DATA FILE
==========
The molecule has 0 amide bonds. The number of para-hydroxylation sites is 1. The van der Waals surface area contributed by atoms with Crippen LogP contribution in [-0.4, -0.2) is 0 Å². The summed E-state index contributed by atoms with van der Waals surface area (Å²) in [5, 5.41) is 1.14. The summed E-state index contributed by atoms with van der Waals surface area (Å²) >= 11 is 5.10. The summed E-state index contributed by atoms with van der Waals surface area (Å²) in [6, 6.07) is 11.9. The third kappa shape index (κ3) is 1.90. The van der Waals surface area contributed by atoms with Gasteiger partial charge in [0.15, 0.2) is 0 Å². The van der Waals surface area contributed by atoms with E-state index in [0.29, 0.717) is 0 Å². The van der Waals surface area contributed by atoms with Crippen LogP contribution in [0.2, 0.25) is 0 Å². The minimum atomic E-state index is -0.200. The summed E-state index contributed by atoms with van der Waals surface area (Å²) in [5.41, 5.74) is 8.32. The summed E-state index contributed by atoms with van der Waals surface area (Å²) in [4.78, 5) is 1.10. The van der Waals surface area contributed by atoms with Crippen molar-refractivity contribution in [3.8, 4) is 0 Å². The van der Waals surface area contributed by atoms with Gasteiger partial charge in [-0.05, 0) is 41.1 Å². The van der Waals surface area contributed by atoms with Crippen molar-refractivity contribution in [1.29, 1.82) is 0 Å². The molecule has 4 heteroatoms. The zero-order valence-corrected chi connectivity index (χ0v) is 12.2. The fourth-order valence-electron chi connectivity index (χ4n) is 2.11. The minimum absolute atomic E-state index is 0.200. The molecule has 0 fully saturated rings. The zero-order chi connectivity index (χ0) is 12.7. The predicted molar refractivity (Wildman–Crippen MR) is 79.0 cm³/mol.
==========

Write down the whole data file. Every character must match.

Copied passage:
The molecule has 0 amide bonds. The number of para-hydroxylation sites is 1. The van der Waals surface area contributed by atoms with Crippen LogP contribution in [-0.4, -0.2) is 0 Å². The summed E-state index contributed by atoms with van der Waals surface area (Å²) in [5, 5.41) is 1.14. The summed E-state index contributed by atoms with van der Waals surface area (Å²) >= 11 is 5.10. The summed E-state index contributed by atoms with van der Waals surface area (Å²) in [6, 6.07) is 11.9. The third kappa shape index (κ3) is 1.90. The van der Waals surface area contributed by atoms with Gasteiger partial charge in [0.15, 0.2) is 0 Å². The van der Waals surface area contributed by atoms with E-state index in [0.29, 0.717) is 0 Å². The van der Waals surface area contributed by atoms with Crippen LogP contribution in [0.2, 0.25) is 0 Å². The minimum atomic E-state index is -0.200. The summed E-state index contributed by atoms with van der Waals surface area (Å²) in [5.41, 5.74) is 8.32. The summed E-state index contributed by atoms with van der Waals surface area (Å²) in [4.78, 5) is 1.10. The van der Waals surface area contributed by atoms with Crippen molar-refractivity contribution in [3.8, 4) is 0 Å². The van der Waals surface area contributed by atoms with Gasteiger partial charge in [-0.05, 0) is 41.1 Å². The van der Waals surface area contributed by atoms with Crippen molar-refractivity contribution in [1.29, 1.82) is 0 Å². The molecule has 4 heteroatoms. The zero-order valence-corrected chi connectivity index (χ0v) is 12.2. The fourth-order valence-electron chi connectivity index (χ4n) is 2.11. The minimum absolute atomic E-state index is 0.200. The molecule has 0 fully saturated rings. The zero-order chi connectivity index (χ0) is 12.7. The predicted molar refractivity (Wildman–Crippen MR) is 79.0 cm³/mol.